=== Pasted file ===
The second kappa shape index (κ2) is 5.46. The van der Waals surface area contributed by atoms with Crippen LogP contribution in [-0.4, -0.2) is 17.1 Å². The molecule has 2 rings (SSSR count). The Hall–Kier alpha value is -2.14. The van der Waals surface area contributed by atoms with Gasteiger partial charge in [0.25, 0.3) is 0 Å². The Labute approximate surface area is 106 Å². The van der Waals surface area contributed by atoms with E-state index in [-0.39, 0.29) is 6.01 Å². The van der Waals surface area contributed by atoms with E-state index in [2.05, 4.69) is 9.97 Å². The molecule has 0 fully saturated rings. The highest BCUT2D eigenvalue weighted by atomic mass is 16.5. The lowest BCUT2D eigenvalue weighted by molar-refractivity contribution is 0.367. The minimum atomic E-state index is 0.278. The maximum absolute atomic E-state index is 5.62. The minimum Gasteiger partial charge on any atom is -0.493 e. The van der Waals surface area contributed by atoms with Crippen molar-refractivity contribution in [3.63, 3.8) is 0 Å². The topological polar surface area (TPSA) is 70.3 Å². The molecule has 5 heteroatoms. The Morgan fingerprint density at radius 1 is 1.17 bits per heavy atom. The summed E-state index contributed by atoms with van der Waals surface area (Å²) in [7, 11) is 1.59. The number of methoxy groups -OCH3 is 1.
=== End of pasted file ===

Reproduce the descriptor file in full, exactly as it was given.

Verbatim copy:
The second kappa shape index (κ2) is 5.46. The van der Waals surface area contributed by atoms with Crippen LogP contribution in [-0.4, -0.2) is 17.1 Å². The molecule has 2 rings (SSSR count). The Hall–Kier alpha value is -2.14. The van der Waals surface area contributed by atoms with Gasteiger partial charge in [0.25, 0.3) is 0 Å². The Labute approximate surface area is 106 Å². The van der Waals surface area contributed by atoms with E-state index in [-0.39, 0.29) is 6.01 Å². The van der Waals surface area contributed by atoms with E-state index in [2.05, 4.69) is 9.97 Å². The molecule has 0 fully saturated rings. The highest BCUT2D eigenvalue weighted by atomic mass is 16.5. The lowest BCUT2D eigenvalue weighted by molar-refractivity contribution is 0.367. The minimum atomic E-state index is 0.278. The maximum absolute atomic E-state index is 5.62. The minimum Gasteiger partial charge on any atom is -0.493 e. The van der Waals surface area contributed by atoms with Crippen molar-refractivity contribution in [3.63, 3.8) is 0 Å². The topological polar surface area (TPSA) is 70.3 Å². The molecule has 5 heteroatoms. The Morgan fingerprint density at radius 1 is 1.17 bits per heavy atom. The summed E-state index contributed by atoms with van der Waals surface area (Å²) in [7, 11) is 1.59. The number of methoxy groups -OCH3 is 1.